“The good life” requires some semblance of balance between work, play, service, family, friends, hobbies, health, travel, personal development, and eating at In-N-Out. We all know this.
However, it’s not always easy to
1 – Understand our own priorities
2 – Spend our time and efforts according to those priorities.
Fortunately, my good friends, I have it all figured out*. And so, without further ado, I give you . . . [drum roll crescendo and gong sound] . . .
Bart’s One True Principle to Finding Balance and Living “The Good Life”
Balance is long-term. It is achievable and reasonable on a long-term basis, not on a day-to-day basis. There’s just no way for me to spend enough time every single day doing all of the different things I want to do. Instead, I recognize that some days are 15-hour homework days, and some weeks are 70-hour work weeks (I really have worked 70-hour weeks before, and it wasn’t all that bad. I knew it wouldn’t become the norm, and it allowed me to achieve some short-term goals at work). Other days are hang-out-with-friends days, and other weeks are visit-family-in-Utah-or-Las-Vegas weeks.
If I don’t get out to exercise every single day, it’s not a big deal. I know I’m committed to exercising over the long-term, and even if I miss a month or two here and there, I know I’ll have a chance to lace up those running shoes again. And if I’m truly unable to exercise for more than a few months due to time constraints (not just a lack of self discipline), at that point I would re-evaluate how I’m spending my time and try to re-balance everything according to my priorities.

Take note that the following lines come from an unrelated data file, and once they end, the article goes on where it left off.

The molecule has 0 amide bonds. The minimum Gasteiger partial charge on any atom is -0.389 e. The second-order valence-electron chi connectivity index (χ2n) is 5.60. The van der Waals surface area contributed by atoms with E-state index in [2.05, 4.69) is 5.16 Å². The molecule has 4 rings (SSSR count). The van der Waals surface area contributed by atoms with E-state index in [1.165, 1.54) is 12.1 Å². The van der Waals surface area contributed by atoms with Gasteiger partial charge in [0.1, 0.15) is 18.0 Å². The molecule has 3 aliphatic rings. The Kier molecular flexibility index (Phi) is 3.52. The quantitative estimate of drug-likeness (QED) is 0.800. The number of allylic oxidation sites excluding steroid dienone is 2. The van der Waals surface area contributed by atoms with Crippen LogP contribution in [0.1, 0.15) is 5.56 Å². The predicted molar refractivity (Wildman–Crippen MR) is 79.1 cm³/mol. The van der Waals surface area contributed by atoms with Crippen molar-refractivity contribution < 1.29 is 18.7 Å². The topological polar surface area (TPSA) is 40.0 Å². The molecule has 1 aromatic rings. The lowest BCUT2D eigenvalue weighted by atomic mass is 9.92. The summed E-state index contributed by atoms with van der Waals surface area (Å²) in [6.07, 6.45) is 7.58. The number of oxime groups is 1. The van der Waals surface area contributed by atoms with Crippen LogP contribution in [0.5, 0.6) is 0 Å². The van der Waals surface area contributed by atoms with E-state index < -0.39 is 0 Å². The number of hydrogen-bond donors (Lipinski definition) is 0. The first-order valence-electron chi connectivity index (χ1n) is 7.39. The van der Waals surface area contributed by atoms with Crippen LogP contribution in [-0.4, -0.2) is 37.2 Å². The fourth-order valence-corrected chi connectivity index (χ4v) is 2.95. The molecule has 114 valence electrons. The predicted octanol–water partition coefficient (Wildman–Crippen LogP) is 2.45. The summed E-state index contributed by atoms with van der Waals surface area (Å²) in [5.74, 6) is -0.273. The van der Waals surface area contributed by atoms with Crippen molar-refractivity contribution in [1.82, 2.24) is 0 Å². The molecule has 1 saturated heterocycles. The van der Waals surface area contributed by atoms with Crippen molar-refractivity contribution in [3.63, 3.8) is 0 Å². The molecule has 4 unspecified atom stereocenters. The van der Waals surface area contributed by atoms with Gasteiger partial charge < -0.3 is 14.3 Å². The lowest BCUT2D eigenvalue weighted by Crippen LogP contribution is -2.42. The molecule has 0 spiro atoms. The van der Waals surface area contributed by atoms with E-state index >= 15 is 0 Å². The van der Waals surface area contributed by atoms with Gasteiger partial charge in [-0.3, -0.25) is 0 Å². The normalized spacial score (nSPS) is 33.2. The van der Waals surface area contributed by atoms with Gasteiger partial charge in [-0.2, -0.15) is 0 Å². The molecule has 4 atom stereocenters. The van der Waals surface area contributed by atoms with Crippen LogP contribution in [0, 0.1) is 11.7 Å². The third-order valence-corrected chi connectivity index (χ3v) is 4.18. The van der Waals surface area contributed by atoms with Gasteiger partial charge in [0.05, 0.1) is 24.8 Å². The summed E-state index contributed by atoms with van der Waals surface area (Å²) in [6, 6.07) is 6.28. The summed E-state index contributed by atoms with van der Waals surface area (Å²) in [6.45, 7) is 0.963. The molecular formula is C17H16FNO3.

For me, it’s that simple; Balance is long-term.
Then again, “long-term” can mean any number of different lengths of time depending on your perspective. Some people may not be interested in a job that, every year, requires about six weeks of really long work hours (i.e. auditing). Even one 70-hour week may burn them out. But for me, those six weeks are offset by the increased amount of vacation time offered by accounting firms. With five weeks of vacation, my wife and I will be able to not only visit family, but also to get out and see the world, as we love to do! And from what I’ve been told, it’s not all that hard to get to know your wife and kids again after the so-called “busy season” is over. They’re only six weeks older!
What about you? Have you figured out how to achieve a balance that works for you?
* “all figured out,” as used here, refers primarily to the fact that I know I need an In-N-Out burger at least once very six months. You no doubt agree that assuming any more of an all-encompassing understanding of life balance is ridiculous. No?